Our study has some limitations. Diabetes foot care is an integral part of diabetes management. People living with diabetes are encouraged to examine their feet on a regular basis and examine the insides of their shoes before putting them on. Our study however did not collect data on patient foot examination. The hospital-based respondent selection may have missed the inclusion of those diabetics who are not seeking care. The degree of self-care among that group is not studied. The findings from this study may also be limited by the possibility of social desirability bias during the face-to-face interviews. Furthermore, the use of a cross sectional dataset limits any casual interpretations. The findings from our study are based on data collected from two hospitals in Gauteng and thus may not be applicable to the whole of South Africa. However, we believe that the study provides insights into the self-care behaviours of diabetics in patients visiting the two South African public hospitals. Future research should attempt to investigate diabetes self-care management practices of patients attending private health care facilities in South Africa, in particular qualitative studies that explore the factors influencing diabetes self-care. Furthermore, future research should look into the role of family and friends in the adoption of healthy lifestyle and also focus on the barriers to the adoption of diabetes self-care practices.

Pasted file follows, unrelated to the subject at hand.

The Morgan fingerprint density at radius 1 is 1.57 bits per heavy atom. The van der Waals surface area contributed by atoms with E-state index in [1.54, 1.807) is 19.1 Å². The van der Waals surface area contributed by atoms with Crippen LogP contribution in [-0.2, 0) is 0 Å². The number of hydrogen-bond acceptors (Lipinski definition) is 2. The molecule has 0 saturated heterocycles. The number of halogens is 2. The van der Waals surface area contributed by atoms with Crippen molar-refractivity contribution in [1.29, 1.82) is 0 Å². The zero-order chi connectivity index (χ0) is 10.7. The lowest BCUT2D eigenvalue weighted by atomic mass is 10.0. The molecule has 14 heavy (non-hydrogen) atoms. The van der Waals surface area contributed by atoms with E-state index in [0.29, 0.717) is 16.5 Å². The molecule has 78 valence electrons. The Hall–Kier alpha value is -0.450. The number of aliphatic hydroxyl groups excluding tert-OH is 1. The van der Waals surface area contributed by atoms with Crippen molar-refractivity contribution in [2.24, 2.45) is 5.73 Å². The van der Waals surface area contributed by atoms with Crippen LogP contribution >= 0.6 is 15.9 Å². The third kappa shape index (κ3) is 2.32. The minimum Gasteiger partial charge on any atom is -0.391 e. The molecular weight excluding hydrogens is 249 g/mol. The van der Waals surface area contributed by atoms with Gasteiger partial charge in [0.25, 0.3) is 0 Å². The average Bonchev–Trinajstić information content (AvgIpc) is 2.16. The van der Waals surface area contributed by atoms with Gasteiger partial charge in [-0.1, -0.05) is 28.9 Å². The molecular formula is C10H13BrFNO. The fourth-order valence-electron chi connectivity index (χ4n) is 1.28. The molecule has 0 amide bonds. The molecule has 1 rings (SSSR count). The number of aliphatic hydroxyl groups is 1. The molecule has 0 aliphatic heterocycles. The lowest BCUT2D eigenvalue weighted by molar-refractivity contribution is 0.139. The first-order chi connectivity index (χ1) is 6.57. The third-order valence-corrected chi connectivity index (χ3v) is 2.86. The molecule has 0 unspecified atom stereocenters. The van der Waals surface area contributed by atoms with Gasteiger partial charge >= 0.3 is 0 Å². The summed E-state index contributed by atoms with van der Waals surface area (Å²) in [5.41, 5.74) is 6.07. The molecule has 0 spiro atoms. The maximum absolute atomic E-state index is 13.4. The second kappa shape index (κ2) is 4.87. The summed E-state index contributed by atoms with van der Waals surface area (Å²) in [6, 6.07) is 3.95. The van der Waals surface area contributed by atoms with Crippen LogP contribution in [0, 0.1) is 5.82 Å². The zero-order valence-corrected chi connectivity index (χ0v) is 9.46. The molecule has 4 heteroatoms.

Conclusion

This study provided findings on the diabetes self- management practices of patients attending two tertiary hospitals in Gauteng, South Africa and their association with demographic variables. The study showed variation in adherence to diabetes self-care practices amongst the diabetes patients. Whilst high levels of adherence were reported in some self-care behaviours, our findings show that the extent to which patients adhere to the diabetes self-care behaviours of exercising, dietary diversity and medication are low and might have negative implications for diabetes health outcomes. The CIs showed that dietary diversity and exercise were associated with higher socio-economic status whilst non-smoking was associated with low socio-economic status. A study of this nature is important for health care professionals, in particular health care professionals dealing with economically disadvantaged patients. It is critical for strategies to be developed that help different-socio-economic groups to adopt healthier diabetes self-care practices. Future studies on this topic should also include individuals with diabetes who do not seek care to be able to draw generalized conclusions.